Car (South Africa) - - TECH -


If we con­sider dif­fer­ent pow­er­trains driv­ing a sim­i­lar ve­hi­cle at the same speed, should the fuel con­sump­tion not be equal, as the en­ergy needed to pro­pel the ve­hi­cle stays con­stant? This would in­clude petrol, diesel, nat­u­rally as­pi­rated and tur­bocharged units of vary­ing ca­pac­i­ties. In my opin­ion, a smaller-ca­pac­ity en­gine is not al­ways more fuel ef­fi­cient in day-to­day driv­ing. Do you support my views? JEREMIAH MNISI Hazyview

Great ques­tion, Jeremiah. When you con­sider the move­ment of a ve­hi­cle from an en­ergy point of view, you are cor­rect. It takes a set amount of en­ergy to pro­pel a ve­hi­cle at a set speed. If the ve­hi­cle spec­i­fi­ca­tion and mass is fixed but the pow­er­train is var­ied, as you de­scribed, the en­ergy re­quire­ment does not change.

What’s left out of the equa­tion is the ef­fi­ciency of the pow­er­train in con­vert­ing the en­ergy from petrol, diesel or bat­tery to the use­ful mo­tive en­ergy needed (which is the same amount, as ex­plained).

An ef­fi­ciency of 30% means that only 30% of the avail­able en­ergy in the fuel is con­verted to mo­tive force. De­pend­ing on the tech­nol­ogy used for each type of pow­er­train, the ef­fi­cien­cies can vary dra­mat­i­cally within each type but, for the pur­pose of this dis­cus­sion, we’ll gen­er­alise.


Petrol en­gines run at the ideal sto­i­chio­met­ric ra­tio of 14,7:1 air-to-fuel ra­tio. This means that, dur­ing part-load con­di­tions, the in­com­ing air needs to be throt­tled by a throt­tle valve re­sult­ing in pump­ing losses. By re­duc­ing the en­gine ca­pac­ity, the en­gine needs to work harder to pro­duce the re­quired power (en­ergy) and it means the throt­tle plate is open wider more of­ten, re­sult­ing in con­sid­er­ably less pump­ing losses. Smaller-ca­pac­ity en­gines also have less en­gine fric­tion. Ad­ding a turbo in down­siz­ing ap­pli­ca­tions in­creases the ef­fi­ciency fur­ther by har­ness­ing the nor­mally wasted ex­haust en­ergy to com­press the in­take air. Ob­vi­ously, this also re­sults in a per­for­mance ben­e­fit to off­set the ca­pac­ity down­siz­ing.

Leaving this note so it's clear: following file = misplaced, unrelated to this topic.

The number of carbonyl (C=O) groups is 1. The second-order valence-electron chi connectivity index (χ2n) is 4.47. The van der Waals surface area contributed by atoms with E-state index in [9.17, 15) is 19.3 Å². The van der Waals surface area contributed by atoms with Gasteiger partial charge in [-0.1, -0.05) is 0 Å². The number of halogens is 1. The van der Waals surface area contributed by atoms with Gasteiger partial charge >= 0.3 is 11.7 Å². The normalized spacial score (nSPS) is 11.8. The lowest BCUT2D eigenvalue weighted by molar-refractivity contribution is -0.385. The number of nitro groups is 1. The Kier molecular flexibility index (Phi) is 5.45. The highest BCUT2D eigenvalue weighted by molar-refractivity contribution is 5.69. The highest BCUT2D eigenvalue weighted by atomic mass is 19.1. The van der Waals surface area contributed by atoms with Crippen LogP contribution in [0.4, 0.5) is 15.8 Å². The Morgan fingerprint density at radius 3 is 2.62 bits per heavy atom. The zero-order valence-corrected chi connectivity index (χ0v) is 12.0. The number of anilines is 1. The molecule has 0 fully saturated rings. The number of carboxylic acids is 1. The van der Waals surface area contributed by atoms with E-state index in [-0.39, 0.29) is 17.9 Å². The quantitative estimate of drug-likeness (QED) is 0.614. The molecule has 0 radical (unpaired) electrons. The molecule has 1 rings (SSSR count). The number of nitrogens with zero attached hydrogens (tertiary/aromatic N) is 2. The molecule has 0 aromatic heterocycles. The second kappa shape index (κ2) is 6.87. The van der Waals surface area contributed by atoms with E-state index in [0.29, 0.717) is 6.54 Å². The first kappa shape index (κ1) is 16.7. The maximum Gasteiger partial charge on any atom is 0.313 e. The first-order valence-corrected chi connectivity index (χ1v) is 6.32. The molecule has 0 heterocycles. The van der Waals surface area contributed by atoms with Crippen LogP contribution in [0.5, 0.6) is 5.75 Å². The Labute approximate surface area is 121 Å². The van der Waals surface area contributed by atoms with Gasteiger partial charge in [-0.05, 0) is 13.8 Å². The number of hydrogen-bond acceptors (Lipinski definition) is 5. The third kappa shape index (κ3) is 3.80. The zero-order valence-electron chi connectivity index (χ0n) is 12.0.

Diesel en­gines get a head start when it comes to fuel con­sump­tion be­cause diesel fuel has slightly more en­ergy per litre than petrol. Fur­ther­more, a diesel en­gine can run with ex­cess air as a fixed air-fuel ra­tio is not needed and there­fore lit­tle pump­ing losses are present. The com­pres­sion ra­tio is linked to ef­fi­ciency and diesel en­gines run at higher ra­tios to achieve the tem­per­a­tures and pres­sures needed in the com­bus­tion cham­ber for com­pres­sion ig­ni­tion (in con­trast to a petrol en­gine, which re­lies on spark ig­ni­tion via the spark plugs). Ef­fi­cient tur­bocharg­ing and down­siz­ing is pos­si­ble with diesel en­gines, too.


Electric mo­tors are by far the ef­fi­ciency win­ners when it comes to con­vert­ing chem­i­cal po­ten­tial en­ergy in the bat­tery (elec­tric­ity) to mo­tive force. Fig­ures higher than 90% are com­mon. The draw­back is the en­ergy den­sity of a bat­tery pack does not com­pare to the en­ergy den­sity of fos­sil fuels, mean­ing driv­ing range will al­ways be an is­sue be­cause bat­ter­ies with enough en­ergy to com­pete with fos­sil-fuel ve­hi­cles are heavy and ex­pen­sive.

The above is a good in­di­ca­tion of the di­rect run­ning costs of a ve­hi­cle with dif­fer­ent pow­er­trains. In gen­eral, electric ve­hi­cles have the low­est en­ergy cost fol­lowed by diesel ve­hi­cles and then petrols.

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